• God sent us dreams that changed a man’s mind and gave hope to a woman that she had not been forgotten
  • How in the world did we get the information and contacts needed for all this to happen before the age of computers, cellphones, the internet?
  • How did that boy get in that orphanage?
  • How did we choose “He laughs” (Isaac) as our son’s name before we ever met him?
  • In what way was Isaac the first and the last in Oruro, Bolivia?

 

We come with beautiful secrets
We come with purposes written on our hearts, written on our souls
We come to every new morning
With possibilities only we can hold, that only we can hold

 

God had a beautiful secret for Isaac. He brought Isaac from a far off land to set him in a family. Being his Mom and Dad was one of the purposes written on our souls.  It was not easy.  Until his death, walking the road to the day of his legal adoption here in the US was the most difficult time of our lives.

 

Redemption comes in strange places, small spaces
Calling out the best of who we are

 

December 17th, 1992 we arrived at a poor, run-down state orphanage in Oruro, Bolivia. There was no glass in the windows. There was nothing but abject poverty.  Children slept on mats on the floor and were fed potatoes.

 

Eventually we were handed a small, ugly, sick Aymara Indian/Hispanic boy. He was severely malnourished and covered with pox scars.  Three weeks shy of two years old he was 29 inches long and weighed 19 pounds. He had a lung infection. He could not walk or speak. There is no doubt in my mind he would not have lived a year in that orphanage.

 

And I want to add to the beauty
I want to tell a better story,
Shine with the light
That’s burning up inside

 

He was named Misael Rodrigo Patino.   I have never met another living soul named Misael.  Misael was the name of one of the three faithful boys taken with Daniel into Babylon to be trained as administrators. Renamed Meshach, he was one of the young men who went into the fiery furnace and then walked out alive. Misael means:  Who is like God?

 

Beauty comes in helping a soul find it’s worth.

 

God gave us a tremendous gift.  He chose our son for us.

 

You are invited for the weeks and months and years ahead to call, visit, write if you wish to know more and share your story with us.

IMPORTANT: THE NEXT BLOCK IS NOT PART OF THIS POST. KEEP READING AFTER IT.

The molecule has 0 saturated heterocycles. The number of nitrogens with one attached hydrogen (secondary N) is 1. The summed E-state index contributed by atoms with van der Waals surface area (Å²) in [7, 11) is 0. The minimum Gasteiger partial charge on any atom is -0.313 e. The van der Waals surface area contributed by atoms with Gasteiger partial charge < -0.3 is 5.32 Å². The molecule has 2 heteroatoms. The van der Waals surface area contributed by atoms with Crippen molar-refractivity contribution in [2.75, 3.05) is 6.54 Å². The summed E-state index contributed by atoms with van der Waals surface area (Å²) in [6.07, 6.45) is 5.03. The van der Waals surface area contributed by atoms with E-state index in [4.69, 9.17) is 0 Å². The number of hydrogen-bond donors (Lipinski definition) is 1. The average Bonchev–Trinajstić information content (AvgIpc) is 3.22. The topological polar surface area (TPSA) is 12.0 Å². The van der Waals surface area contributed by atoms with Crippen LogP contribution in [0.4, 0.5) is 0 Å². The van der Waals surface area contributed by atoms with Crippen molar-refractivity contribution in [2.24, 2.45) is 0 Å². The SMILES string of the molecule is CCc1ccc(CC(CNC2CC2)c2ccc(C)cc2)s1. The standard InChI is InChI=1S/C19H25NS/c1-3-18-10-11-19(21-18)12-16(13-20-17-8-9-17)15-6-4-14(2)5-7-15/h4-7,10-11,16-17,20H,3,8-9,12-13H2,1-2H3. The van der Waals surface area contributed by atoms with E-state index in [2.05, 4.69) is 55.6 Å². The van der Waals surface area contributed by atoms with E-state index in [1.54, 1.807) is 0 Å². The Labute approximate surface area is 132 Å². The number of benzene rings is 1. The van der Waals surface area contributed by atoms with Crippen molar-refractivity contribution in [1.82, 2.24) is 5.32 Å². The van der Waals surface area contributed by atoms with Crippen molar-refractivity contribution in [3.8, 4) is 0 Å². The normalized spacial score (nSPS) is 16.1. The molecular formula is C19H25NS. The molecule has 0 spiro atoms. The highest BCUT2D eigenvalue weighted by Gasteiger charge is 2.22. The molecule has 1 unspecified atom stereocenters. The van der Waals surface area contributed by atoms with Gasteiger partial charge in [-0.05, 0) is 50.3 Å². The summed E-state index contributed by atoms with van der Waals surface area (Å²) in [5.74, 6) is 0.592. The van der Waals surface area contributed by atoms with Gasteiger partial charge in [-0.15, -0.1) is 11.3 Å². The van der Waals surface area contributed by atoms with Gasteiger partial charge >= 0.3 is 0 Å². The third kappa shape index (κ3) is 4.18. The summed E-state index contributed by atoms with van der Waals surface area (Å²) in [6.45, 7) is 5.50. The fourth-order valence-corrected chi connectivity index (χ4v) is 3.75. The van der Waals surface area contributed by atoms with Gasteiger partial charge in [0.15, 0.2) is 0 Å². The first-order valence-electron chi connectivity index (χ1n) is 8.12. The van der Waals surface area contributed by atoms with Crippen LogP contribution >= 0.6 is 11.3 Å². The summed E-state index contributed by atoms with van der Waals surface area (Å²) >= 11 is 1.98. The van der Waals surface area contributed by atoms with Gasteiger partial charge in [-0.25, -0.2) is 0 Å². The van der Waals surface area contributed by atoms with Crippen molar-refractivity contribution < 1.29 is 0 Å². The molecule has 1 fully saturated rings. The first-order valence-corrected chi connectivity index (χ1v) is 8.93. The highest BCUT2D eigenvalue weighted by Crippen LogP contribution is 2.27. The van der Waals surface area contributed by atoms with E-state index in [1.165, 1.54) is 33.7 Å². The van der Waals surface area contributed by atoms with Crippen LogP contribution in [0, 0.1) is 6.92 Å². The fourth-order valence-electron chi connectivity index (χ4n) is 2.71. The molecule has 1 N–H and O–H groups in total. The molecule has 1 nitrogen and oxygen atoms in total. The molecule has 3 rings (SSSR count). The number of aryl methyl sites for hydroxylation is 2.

We thank the Almighty for His love, mercy and grace to Isaac and to us, for opening the way to him, and forging us as a family through the trials it took to make him our son.

44

 

 

Friday, June 21, 2013

3 Jul

Tuesday morning the dog and I took our usual morning walk.  A wet dragonfly with a gold racing stripe down its back condescended to be picked up from its wet grassy site and carried perched on my fingers for a ways until the sun dried it off and it flew away.  A few enterprising young spiders had built lovely intricate webs across the pathway that we have made up through the meadow, it is a great runway for catching insects, too, so I veered around them further into the tall grass.  In the hedgerow along the lane two adult turkeys and I startled each other.  They ran out into the corn field on the other side of the hedgerow.

Tuesday mid-afternoon T. and I watched a large tractor fitted with three large mowers—one in front and two on either side in the rear—quickly cut all the lower meadow.  Once the tall grass was down it was easy to see the patches of ripe wild strawberries and graze on them.  We went on an errand.  By the time we returned, both upper and lower meadow had been shorn. The tractor was gone, all was quiet again.  Numerous long, wide, neat, flat rows of the cuttings lay on the short stubble, quite the manicured look.

When Hawthorne and I took our walk the next morning, I spent most of my time walking around the fields finding patches of wild strawberries, snacking.  The rest of the time was spent watching and wondering if the Bobolink broods had fledged prior to the destruction of their nests. I counted at least eight birds feeding and landing, some of which were smaller and had the needy gestures of young birds and some of which were larger and noisier and acted like parents.  So I am hopeful.

Late Wednesday morning another large tractor returned, this one outfitted with a machine which swept and turned the rows of grass into large windrows. Only four for the lower meadow.  Then later in the afternoon a truck and tractor with a chopper came and chopped the vast windrows into the trucks.  The haylage was taken to feed cows at the large dairy which rents these fields.

In such short periods of time so much can change.

Around here Jay has been ill for a week with a fever and severe head and neck aches.  By this morning he had lost 5% of his body weight and was in pain even with analgesics.  We had gone to the doctor Monday; this morning the Dr. sent us to the ER where we spent about ten hours.

________________

It is now Wednesday, 3 July 2013.

I wrote the last sentence above after returning home late; Jay was admitted to hospital Friday night, tentatively diagnosed with Lyme disease.  Too tired to explain to finish a blog post, I got ready for bed.  Isaac called at 11.20 to ask about his father and planned to visit Jay in hospital Saturday afternoon.